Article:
|Location||Bladen County, North Carolina, United States|
|Basin countries||United States|
|Managing agency||North Carolina Department of Environment and Natural Resources|
|Surface area||572 acres (2.3 km2)|
|Average depth||11.8 ft (3.6 m)|
|Surface elevation||62 ft (19 m)|
Singletary Lake, surrounded by Singletary Lake State Park in Bladen County, North Carolina in the United States, is one of a series of Carolina bay lakes that stretch from New Jersey to Florida along the Atlantic Coastal Plain. Exactly how the lakes were formed remains a mystery. What is known is that Singletary Lake is not fed by any stream, but relies entirely upon rain. The land beneath and surrounding the lake is mica-rich sandy clay and sand that is from the Upper Cretaceous era with a thin layer of Pleistocene deposits covering it. This land is lower than the surrounding land and drains very poorly, creating Singletary Lake.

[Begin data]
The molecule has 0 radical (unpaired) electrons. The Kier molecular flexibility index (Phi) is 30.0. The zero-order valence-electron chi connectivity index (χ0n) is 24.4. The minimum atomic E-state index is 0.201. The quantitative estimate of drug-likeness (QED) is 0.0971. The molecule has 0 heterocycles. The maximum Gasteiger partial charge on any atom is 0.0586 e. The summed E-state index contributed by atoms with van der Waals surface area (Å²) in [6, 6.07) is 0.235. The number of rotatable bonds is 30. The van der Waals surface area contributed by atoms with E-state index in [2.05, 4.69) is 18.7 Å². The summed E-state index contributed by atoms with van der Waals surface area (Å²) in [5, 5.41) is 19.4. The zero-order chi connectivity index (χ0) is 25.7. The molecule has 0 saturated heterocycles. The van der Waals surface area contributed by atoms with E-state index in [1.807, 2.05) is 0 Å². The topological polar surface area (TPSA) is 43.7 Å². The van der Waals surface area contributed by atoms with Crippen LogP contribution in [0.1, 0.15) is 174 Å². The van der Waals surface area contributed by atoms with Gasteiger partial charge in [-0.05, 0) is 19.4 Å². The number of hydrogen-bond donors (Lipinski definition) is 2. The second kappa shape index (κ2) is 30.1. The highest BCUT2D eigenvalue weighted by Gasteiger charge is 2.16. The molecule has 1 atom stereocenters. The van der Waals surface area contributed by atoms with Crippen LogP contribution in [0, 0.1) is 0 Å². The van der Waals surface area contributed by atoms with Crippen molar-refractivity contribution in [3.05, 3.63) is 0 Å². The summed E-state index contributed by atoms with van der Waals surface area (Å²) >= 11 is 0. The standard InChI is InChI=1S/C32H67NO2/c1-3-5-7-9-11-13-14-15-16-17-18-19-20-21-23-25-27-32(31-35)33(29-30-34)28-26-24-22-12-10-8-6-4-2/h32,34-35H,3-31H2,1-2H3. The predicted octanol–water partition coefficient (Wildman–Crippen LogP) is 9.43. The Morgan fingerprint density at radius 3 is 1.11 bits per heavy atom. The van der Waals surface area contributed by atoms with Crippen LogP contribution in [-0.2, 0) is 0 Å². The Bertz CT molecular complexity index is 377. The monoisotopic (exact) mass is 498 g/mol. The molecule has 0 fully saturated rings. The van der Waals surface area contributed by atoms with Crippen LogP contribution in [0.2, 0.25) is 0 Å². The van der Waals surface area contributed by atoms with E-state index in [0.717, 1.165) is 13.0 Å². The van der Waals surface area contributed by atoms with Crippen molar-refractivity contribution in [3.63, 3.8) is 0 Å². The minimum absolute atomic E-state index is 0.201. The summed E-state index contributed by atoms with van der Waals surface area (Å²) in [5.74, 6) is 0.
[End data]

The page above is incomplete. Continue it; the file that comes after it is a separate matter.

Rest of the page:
The southwest corner of the lake is bordered by a bog that is densely covered by bay trees. A sandy rim on the southeast side of the lake supports very little vegetation. Venus Flytraps can be found in the margin between the bog and the sand rim.
Singletary Lake is the deepest of the Carolina Bays at 11.8 feet (3.6 m) but not the largest. It covers 572 acres (2.31 km2) with four miles (6.43 km) of shoreline. Since Singletary Lake is not fed by streams and relies upon rainwater the level of the lake varies with the amount of precipitation in the area.
Most bay lakes, such as Singletary Lake, are completely surrounded by vegetation. Trees and shrubs that grow along the shoreline reduce current and wave action. This permits sediments to settle and stimulates plant growth. As the plants die off peat is produced. The peat accumulates on the shore line and more plants grow atop the peat. Very slowly the forest surrounding the lake will creep into the lake, reducing the size of the lake before eventually a swampy forest stands where a lake once was. This process has reduced the size of Singletary Lake by at least 44%.
- "Singletary Lake". Elon University. Retrieved 2007-12-04.
- "Size of the North Carolina State Parks System" (PDF). North Carolina Division of Parks and Recreation. January 1, 2011. pp. 1–4. Archived from the original (PDF) on 2011-04-06. Retrieved October 4, 2011.
- "Singletary Lake State Park: Ecology". North Carolina Department of Environment and Natural Resources. Retrieved 2007-12-04.